Joy and tears as final Mount Carmel baby is born to worker
WITH all the sadness of a farewell and the joy of new beginnings, it was fitting that the last baby born at Mount Carmel was to a member of staff.
The news came as devastated staff at the private hospital staged a minor sit-in protest last night in the X-ray ward.
Anne Sweeney from Dublin, who had worked as ward clerk on the maternity ward at the private hospital for the last eight years, was the last woman to give birth there yesterday, as the hospital closed its doors after nearly 65 years of service.
The baby girl was born via C-section and is Anne's third child – and her third birth at Mount Carmel.
Emotional staff members last night attended a Mass in the hospital chapel, afterwards revealing it had been "like a funeral," with tears shed by many people.
Former colleagues embraced as they said goodbye after the Mass, while several security guards maintained a close eye on proceedings as the small sit-in got under way.
In the meantime, a community meeting was held at the nearby Dropping Well pub to show their support for maintaining the hospital.
Around eight staff members initially camped out in the X-ray department but it was thought more would join later when the nursing shift changed over last night.
Local people had organised to bring sandwiches and coffee in support.
One of the protesters was Deirdre Egan from Kilnamanagh in Tallaght, Co Dublin. An administrative worker at the hospital, she had worked alongside her daughter, Rachel, for the last 11 years.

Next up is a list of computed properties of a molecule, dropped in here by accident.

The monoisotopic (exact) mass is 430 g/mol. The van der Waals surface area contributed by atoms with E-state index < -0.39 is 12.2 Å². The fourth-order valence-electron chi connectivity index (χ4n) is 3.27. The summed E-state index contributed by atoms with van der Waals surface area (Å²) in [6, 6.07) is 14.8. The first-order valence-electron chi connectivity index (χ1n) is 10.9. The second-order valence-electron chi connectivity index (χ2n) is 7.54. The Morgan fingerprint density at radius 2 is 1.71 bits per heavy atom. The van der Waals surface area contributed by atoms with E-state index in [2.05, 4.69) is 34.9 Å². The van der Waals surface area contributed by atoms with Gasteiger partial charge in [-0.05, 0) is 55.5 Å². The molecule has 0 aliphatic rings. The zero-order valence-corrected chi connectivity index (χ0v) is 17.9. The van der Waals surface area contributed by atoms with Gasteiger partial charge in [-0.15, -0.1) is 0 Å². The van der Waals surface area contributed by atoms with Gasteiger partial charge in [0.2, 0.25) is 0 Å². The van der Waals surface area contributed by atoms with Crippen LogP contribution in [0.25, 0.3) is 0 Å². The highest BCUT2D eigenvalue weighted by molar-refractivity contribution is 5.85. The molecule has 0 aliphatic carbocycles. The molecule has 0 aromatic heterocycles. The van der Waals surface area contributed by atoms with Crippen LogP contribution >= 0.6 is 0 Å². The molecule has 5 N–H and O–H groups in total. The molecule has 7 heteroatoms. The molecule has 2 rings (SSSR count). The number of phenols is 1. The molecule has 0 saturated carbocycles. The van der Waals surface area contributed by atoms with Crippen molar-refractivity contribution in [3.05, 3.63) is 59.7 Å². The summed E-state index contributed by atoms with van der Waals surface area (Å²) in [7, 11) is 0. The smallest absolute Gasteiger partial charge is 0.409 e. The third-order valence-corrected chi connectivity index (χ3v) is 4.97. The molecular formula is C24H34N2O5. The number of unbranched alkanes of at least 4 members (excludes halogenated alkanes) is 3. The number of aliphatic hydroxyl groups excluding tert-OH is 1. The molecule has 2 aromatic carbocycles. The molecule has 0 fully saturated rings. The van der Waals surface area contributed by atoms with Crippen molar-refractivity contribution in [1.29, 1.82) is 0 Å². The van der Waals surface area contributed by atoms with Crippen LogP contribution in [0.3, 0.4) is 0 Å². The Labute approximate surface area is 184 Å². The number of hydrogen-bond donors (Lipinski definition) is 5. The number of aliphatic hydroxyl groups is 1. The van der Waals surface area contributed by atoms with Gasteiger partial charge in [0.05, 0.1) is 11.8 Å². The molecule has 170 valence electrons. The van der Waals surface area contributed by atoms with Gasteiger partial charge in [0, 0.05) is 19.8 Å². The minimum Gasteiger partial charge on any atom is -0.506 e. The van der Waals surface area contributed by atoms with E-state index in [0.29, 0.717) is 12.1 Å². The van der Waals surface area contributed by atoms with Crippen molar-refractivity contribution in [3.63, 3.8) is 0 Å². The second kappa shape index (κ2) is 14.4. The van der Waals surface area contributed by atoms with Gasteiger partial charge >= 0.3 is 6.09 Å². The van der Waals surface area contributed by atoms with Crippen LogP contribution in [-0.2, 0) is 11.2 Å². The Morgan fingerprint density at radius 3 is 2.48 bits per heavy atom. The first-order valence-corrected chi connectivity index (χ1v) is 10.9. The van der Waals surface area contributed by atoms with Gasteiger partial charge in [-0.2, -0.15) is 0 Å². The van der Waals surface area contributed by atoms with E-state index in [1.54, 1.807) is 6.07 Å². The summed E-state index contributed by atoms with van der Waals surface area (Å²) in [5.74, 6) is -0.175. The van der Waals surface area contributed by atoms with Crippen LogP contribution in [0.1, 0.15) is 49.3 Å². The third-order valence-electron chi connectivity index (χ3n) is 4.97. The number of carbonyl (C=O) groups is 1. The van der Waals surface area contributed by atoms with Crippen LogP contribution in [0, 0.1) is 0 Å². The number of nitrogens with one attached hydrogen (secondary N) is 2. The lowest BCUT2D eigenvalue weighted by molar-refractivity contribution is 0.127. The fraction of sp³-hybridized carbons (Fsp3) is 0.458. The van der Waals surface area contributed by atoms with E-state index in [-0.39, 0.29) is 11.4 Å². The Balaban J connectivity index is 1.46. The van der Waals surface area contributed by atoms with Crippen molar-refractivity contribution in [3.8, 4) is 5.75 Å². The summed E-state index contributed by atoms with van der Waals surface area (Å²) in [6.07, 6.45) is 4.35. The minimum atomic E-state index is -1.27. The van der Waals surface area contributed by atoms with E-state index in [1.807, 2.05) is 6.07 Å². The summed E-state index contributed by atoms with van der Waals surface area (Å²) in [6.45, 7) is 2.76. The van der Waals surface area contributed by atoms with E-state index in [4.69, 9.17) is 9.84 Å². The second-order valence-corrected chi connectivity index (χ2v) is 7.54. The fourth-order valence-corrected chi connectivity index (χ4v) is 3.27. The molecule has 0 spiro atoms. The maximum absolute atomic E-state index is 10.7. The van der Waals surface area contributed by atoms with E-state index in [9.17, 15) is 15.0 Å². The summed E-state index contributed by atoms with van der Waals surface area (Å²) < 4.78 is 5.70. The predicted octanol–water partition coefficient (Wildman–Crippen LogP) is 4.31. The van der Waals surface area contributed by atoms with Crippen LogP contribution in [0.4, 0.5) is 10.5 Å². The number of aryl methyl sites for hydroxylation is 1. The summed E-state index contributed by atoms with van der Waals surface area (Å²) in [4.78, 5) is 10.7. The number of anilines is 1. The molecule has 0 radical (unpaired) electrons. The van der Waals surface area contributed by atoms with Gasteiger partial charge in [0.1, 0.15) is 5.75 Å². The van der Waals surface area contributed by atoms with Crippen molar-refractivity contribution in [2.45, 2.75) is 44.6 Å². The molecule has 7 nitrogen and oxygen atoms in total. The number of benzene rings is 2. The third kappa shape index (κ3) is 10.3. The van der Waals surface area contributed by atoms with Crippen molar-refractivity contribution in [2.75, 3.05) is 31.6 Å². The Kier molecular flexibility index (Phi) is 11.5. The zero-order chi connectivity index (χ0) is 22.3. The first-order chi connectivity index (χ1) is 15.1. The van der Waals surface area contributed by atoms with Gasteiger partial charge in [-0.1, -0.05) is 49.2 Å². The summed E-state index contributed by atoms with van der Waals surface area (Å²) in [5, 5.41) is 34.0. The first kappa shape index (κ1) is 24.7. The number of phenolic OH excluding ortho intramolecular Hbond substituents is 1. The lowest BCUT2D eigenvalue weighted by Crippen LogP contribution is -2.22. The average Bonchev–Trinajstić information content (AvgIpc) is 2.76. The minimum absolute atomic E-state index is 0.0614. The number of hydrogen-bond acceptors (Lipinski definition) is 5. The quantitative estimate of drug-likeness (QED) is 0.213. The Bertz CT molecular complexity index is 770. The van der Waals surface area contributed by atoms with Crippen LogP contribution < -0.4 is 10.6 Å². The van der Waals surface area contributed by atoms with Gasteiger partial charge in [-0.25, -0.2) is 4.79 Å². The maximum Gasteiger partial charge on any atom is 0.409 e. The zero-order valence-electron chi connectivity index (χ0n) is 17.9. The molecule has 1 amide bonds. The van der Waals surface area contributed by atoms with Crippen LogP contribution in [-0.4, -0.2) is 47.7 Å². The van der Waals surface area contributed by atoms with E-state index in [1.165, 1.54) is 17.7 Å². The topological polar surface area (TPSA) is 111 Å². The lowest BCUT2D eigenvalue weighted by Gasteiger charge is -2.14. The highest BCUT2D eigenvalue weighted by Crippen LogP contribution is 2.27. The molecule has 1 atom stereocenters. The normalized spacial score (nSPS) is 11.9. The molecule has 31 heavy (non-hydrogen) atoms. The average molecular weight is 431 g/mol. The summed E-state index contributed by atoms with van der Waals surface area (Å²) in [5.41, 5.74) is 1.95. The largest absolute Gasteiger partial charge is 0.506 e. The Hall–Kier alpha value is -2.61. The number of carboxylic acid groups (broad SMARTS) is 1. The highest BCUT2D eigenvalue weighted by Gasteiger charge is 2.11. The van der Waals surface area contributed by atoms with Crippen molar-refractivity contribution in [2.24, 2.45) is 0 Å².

"I loved working here and I loved working with Rachel," Ms Egan said.
Though confident of getting another job, she said she has a large mortgage and is worried about how she will pay it.
Catering staff Louise Long, Clare Farrell and Rita Farrell, who had all worked at the hospital for over 10 years, said they were "devastated" and still in shock after the announcement that Mount Carmel would close.
"I have a son studying law at Trinity College and a mortgage – what am I supposed to do?" asked Louise.
The catering staff had even been overlooked when the job losses announcement was made, she claimed, explaining that in total 382 jobs have gone.
The head chef, Bridget Redmond, had worked at the hospital for over 42 years, she added.
Another staff member who had worked "at the consultancy end' said she has "nowhere to go".
"We have no clinic, no theatre space and our elderly patients are contacting us asking 'Where will I be seen, I don't drive'," she revealed.
Dail Deputy Shane Ross attended the Mass, saying he still did not understand why the hospital has closed since the hospital had been in profit or at least had broken even in the last operating year.